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Category Archives: Uncategorized
Racing games are a great way to test drive that Ferrari you can’t quite afford yet, and the quality of simulations has greatly improved in the last 30 or so years. While there are all manner of high-quality steering wheels to connect to your PC or home console, many gamers still choose to play using a typical controller, using the thumbstick for steering. What if there was something in between?
What we have here is a tiny steering wheel you can print for an Xbox One controller, that mounts to the controller frame and turns rotational motion into vaguely linear …read more
After the Norman invasion of England, William the Conqueror ordered a great reckoning of all the lands and assets owned. Tax assessors went out into the country, counted sheep and chickens, and compiled everything into one great tome. This was the Domesday Book, an accounting of everything owned in England nearly 1000 years ago. It is a vital source for historians and economists, and one of the most important texts of the Middle Ages.
In the early 1980s, the BBC set upon a new Domesday Project. Over one million people took part in compiling writings on history, geography, and social …read more
While the weather alternated between mist and monsoon for most of it, the thirteenth annual Vintage Computer Festival East was still a huge success. People came from all over the country, and indeed the world, to show off computers and equipment that was easily older than many of those in attendance. From 1980’s robots to recreations of the very first machines to ever carry the name “computer” as we understand it today, there were a dizzying array of fascinating exhibits to see for those who made the pilgrimage to the InfoAge Science Center in Wall, New Jersey. The people who …read more
It’s nearly summer, and that means we’re right at the start of conference season, at least for the tech and netsec crowd. Conferences, if you’re not aware, are a conspiracy for the hotel-industrial complex and a terrible way to spend thousands of dollars on a crappy hotel room and twenty-five dollar hamburgers.
[Andrew Quitmeyer] is working on an experimental academic conference that might just put an end to the horrors of conference season. He’s creating his own conference called Dinacon, and it’s going to be cheaper to attend, even though it’s on a tropical island in the Pacific.
For this …read more
Hackers, Designers, and Engineers flooded into Dom Omladine on Saturday for what can only be described as an epic celebration of hardware culture. This is the second time Hackaday has organized a huge conference in Belgrade, and lightning really did strike twice.
A Gathering of New Friends and Old
We got things started off with a meetup the night before the conference. The first Hackaday Belgrade was held in 2016 and we didn’t reserve a bar on Friday night — we ended up taking over one just through sheer numbers. This year we called ahead for a large outdoor space, …read more
Greetings from beautiful Belgrade! With the Hackaday crew arriving over the last couple of days, preparations are in full swing, and the excitement is building for Hackaday Belgrade 2018 on Saturday. Here’s all the news you need to know.
If you haven’t gotten tickets yet, you can’t say we didn’t warn you! We’ve sold out. But don’t despair: there’s a waitlist, so get your name in now if you still want to get in.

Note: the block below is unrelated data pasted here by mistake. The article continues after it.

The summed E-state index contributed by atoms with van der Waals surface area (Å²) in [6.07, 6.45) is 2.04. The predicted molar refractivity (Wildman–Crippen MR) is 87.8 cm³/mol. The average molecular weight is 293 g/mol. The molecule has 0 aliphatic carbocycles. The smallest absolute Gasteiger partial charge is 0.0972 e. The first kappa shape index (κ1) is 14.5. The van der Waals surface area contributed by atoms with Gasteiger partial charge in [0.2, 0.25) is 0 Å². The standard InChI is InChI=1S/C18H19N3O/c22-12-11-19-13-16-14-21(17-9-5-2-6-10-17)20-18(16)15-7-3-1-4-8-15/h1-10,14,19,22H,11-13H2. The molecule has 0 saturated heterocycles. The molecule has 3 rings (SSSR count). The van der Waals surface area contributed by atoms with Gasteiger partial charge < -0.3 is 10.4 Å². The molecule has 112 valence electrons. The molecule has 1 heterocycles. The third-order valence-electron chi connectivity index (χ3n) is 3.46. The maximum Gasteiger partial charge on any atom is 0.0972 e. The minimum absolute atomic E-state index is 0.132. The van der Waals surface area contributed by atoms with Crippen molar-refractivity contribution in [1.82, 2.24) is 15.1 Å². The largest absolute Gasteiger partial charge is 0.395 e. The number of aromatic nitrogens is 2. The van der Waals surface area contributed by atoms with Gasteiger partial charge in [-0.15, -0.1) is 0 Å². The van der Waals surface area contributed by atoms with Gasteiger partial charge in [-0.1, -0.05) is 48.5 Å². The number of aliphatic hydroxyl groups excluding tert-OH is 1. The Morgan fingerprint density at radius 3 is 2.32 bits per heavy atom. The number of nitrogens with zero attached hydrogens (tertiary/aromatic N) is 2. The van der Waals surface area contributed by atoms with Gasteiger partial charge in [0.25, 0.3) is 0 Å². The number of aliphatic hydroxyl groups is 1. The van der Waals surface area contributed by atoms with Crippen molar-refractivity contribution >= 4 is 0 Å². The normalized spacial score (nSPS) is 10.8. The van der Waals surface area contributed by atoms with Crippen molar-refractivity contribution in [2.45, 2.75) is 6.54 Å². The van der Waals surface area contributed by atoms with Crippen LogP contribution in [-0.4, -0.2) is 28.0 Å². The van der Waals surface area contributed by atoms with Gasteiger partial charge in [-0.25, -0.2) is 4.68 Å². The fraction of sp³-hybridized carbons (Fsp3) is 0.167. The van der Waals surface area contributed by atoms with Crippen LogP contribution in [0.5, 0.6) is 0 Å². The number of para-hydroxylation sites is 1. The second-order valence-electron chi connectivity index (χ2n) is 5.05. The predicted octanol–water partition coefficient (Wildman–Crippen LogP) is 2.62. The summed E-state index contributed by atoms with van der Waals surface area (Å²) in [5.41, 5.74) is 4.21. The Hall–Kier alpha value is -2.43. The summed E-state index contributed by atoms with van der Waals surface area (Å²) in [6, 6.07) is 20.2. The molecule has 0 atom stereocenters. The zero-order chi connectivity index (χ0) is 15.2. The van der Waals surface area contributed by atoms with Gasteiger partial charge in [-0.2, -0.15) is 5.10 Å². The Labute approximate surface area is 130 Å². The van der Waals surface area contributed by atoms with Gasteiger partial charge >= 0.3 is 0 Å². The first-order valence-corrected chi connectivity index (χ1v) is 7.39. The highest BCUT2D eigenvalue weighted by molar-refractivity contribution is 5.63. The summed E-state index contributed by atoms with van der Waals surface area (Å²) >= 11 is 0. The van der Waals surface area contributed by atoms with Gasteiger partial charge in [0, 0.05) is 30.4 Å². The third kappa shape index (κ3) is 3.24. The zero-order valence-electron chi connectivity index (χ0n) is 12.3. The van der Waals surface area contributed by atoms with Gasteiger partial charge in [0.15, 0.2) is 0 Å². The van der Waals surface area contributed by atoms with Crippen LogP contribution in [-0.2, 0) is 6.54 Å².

- The final conference schedule has just been released and it’s super.
- We’re having a meetup Friday night at 20:00 at the Bajloni Bar and Beyond, join
Analog-to-digital converters, or ADCs, are somewhat monolithic devices for most users, a black box that you ask nicely for the value on its input, and receive a number in return. For most readers, they will be built into whatever microcontroller is their platform of choice, and their resolution will be immutable, set by whatever circuitry is included upon the die. There are a few tricks that can be employed to get a bit more from a stock ADC though, and [Neris] has taken a look at a couple of them.
The first circuit doubles the resolution of an ADC, in …read more
Computers are great at a lot of things. However, general-purpose computers can benefit from help on certain tasks, which is why your video card and sound card both have their own specialized hardware to offload the CPU. If Accelize has its way, some of your hardware acceleration will be done in the cloud. Yes, we know. The cloud is the buzzword of the week and we are tired of hearing about it, too. However, this service is a particularly interesting way to add FPGA power to just about any network-connected CPU.
Currently, there are only four accelerators available, including a …read more
[Reiner Schmidt] was tired of renting an expensive 5-axis CNC head for projects, so he decided to build his own. It’s still a work in progress, but he’s made remarkable progress so far. The project is called Bridge Boy, and it is designed to use a cheap DC rotary mill to cut soft materials like plastic, wood and the like. Most of it is 3D printed, and he has released the Autodesk 360 plans that would allow you to start building your own. His initial version uses an Arduino with stepper drivers, and is designed to fit onto the end …read more
Deep Neural Networks can be pretty good at identifying images — almost as good as they are at attracting Silicon Valley venture capital. But they can also be fairly brittle, and a slew of research projects over the last few years have been working on making the networks’ image classification less likely to be deliberately fooled.
One particular line of attack involves adding particularly-crafted noise to an image that flips some bits in the deep dark heart of the network, and makes it see something else where no human would notice the difference. We got tipped with a YouTube video …read more